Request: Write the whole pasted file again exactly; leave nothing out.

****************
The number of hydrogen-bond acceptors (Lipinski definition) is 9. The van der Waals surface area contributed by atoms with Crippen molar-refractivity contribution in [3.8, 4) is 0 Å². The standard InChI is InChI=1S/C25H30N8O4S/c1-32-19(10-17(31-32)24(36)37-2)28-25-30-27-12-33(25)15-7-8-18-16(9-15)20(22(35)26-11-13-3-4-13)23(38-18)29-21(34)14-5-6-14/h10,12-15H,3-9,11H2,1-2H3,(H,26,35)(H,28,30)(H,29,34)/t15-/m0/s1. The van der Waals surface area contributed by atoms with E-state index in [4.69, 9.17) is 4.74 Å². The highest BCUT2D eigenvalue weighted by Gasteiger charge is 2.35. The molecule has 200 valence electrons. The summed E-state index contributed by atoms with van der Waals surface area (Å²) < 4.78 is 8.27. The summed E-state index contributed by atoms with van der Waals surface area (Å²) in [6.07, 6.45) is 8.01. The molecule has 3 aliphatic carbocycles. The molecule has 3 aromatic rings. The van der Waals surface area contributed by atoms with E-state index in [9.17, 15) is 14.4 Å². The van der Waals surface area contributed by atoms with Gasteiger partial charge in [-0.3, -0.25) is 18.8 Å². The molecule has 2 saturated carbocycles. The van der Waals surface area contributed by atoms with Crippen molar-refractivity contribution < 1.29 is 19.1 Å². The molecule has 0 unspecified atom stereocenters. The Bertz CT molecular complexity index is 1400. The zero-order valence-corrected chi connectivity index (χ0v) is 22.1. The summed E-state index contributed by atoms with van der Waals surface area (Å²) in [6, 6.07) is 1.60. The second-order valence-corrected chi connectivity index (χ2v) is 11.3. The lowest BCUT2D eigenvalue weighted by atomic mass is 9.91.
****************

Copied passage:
The number of hydrogen-bond acceptors (Lipinski definition) is 9. The van der Waals surface area contributed by atoms with Crippen molar-refractivity contribution in [3.8, 4) is 0 Å². The standard InChI is InChI=1S/C25H30N8O4S/c1-32-19(10-17(31-32)24(36)37-2)28-25-30-27-12-33(25)15-7-8-18-16(9-15)20(22(35)26-11-13-3-4-13)23(38-18)29-21(34)14-5-6-14/h10,12-15H,3-9,11H2,1-2H3,(H,26,35)(H,28,30)(H,29,34)/t15-/m0/s1. The van der Waals surface area contributed by atoms with E-state index in [4.69, 9.17) is 4.74 Å². The highest BCUT2D eigenvalue weighted by Gasteiger charge is 2.35. The molecule has 200 valence electrons. The summed E-state index contributed by atoms with van der Waals surface area (Å²) < 4.78 is 8.27. The summed E-state index contributed by atoms with van der Waals surface area (Å²) in [6.07, 6.45) is 8.01. The molecule has 3 aliphatic carbocycles. The molecule has 3 aromatic rings. The van der Waals surface area contributed by atoms with E-state index in [9.17, 15) is 14.4 Å². The van der Waals surface area contributed by atoms with Gasteiger partial charge in [-0.3, -0.25) is 18.8 Å². The molecule has 2 saturated carbocycles. The van der Waals surface area contributed by atoms with Crippen molar-refractivity contribution < 1.29 is 19.1 Å². The molecule has 0 unspecified atom stereocenters. The Bertz CT molecular complexity index is 1400. The zero-order valence-corrected chi connectivity index (χ0v) is 22.1. The summed E-state index contributed by atoms with van der Waals surface area (Å²) in [6, 6.07) is 1.60. The second-order valence-corrected chi connectivity index (χ2v) is 11.3. The lowest BCUT2D eigenvalue weighted by atomic mass is 9.91.